[3] See e.g.  The Tithe Church – Ukrainians’ maturity test, Yu.Miroshnichenko, people’s deputy of Ukraine  (PR fraction), President Representative in the Supreme Rada “Ukrainian Pravda”, December 17,  2012

[4] See.  In Tithe Church museum – conflict between scholars and clergy// UP, November 26,  2012

[5] See complete text of the appeal:

[6] Expert Council on the freedom of conscience and religious organizations’activity is set up under the Ministry of Culture,

[7] See. On changes to the Cabinet of Ministers’ of Ukraine Resolution  № 953 of October, 30, 2008  #n2,

[8] See. The meeting of the government Commission for ensuring the rights of religious organizations postponed.  .09.2012,; The government Commission for ensuring the rights of religious organizations convened for the first time in 3 years (Photo)

[9] See more e.g. “Futile hopes: epilogue to the decision of the European Court on Human rights on the case “St.Michael’s parish v.s Ukraine”, G.Druzenko, Religious information service of Ukraine  , August 6,   2010 ,

[10] The meeting of the working group  on the draft law on freedom of conscience took place on February, 9

[11] See full text of the law “On changes to some legal acts of Ukraine re Ministry of Justice, Miistry of Culture,other central executive bodies, whose operation is governed and coordinated by respective ministers and State Spece Agency of Ukraine “

[12] See Open letter of NGOs and activists to the President of Ukraine V.Yanukovich on the need to veto draft law  № 10221 restricting the freedom of conscience in Ukraine з; High clergy appeal to the President of Ukraine to veto the changes to the Law “On freedom of conscience” See also: Public council of the Ministry of Culture proposes “one step” religious organizations; registration., All-Ukrainian Churches’ council calls for non-complication of the registration procedure  May18,  2012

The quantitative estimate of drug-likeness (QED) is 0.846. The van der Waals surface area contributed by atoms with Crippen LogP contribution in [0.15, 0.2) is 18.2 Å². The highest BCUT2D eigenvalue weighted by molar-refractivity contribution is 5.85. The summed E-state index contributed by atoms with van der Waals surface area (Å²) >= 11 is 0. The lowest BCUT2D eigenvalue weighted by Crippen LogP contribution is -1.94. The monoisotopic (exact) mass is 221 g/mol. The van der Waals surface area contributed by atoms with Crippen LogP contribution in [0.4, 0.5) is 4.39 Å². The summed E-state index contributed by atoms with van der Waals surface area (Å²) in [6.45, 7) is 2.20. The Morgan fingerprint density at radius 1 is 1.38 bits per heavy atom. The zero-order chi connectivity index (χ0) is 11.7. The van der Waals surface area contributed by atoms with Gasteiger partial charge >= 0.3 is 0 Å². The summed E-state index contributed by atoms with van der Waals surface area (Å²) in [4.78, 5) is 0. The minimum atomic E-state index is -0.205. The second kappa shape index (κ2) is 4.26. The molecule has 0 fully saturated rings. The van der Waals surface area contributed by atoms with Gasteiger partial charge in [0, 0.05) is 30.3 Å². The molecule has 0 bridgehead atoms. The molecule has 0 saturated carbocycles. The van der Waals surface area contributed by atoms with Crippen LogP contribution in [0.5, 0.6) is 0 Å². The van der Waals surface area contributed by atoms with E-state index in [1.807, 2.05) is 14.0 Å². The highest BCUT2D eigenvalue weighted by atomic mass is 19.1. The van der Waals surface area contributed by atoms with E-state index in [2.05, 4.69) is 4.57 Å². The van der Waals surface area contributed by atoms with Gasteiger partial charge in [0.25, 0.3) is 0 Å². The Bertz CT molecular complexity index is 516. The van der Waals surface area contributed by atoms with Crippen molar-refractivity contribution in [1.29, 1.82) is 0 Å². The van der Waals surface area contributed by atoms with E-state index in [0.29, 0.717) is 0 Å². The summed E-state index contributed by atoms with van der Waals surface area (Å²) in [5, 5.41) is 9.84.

[13] President requests immediate changes to the Law “On freedom of conscience and religious organizations” to enhance the freedom of religion

[14] Battle is done, or what damage campaigning priests can cause …//RISU, November 1, 2012 року,

[15] «International Religious Freedom Report for 2011», Bureau of Democracy, Human Rights and Labor, US Department of State, USA,

[16] See also Ukrainian translation;

[17] See more: Informational Report of the Ministry of Culture of Ukraine on situation and tendencies of development for religion and state-confessional relations in Ukraine (for 2011), See also Religious organizations in Ukraine ( as of  January 1,  2012 р)

[18] Available here:

[19] Court decision is available here::

[20] Court decision is available here::

[21] Court decision is available here:;

[22] See court rulings here:,,,

[23] Sumy bureaucrats and UOC MP activists prevented Baptists from organizing a children’s party // RISU,

[24] Court decision is available here:

[25] See more; Informational Report of the Ministry of Culture of Ukraine on situation and tendencies of development for religion and state-confessional relations in Ukraine (for 2011)

[26] Ukrainians in the Crimea protest against religious discrimination Radio Svoboda, March 9,  2012

[27] Kyiv Patriarchate in the Crimea obtained a land plot for the house of worship // ВВС Ukraine, July 3, 2012.

[28] Court decision is available here::

[29] Court decision is available here::

[30] Donetsk oblast’ state administration gets involved in the conflict around Ascension Cathedral // RISU, March 6,2012

[31] See more: Appeal of the UOC KP Holy Synod  re violation of the believers’ rights in Donetsk region. // RISU,; UOC KP filed complaint to Yanukovich against his compatriots,  RISU,

[32] Sebastopol Catholics held Easter service in front of the cathedral, which was never restituted to them.

[33] Freedom of religion and faith in Ukraine in the context of adherence to the European standards/ Ed. By V.Yavorsky/ UHUHR, Center for political and legal research “SIM” Kharkiv, Folio, 2005.Available on  UHUHR web-site: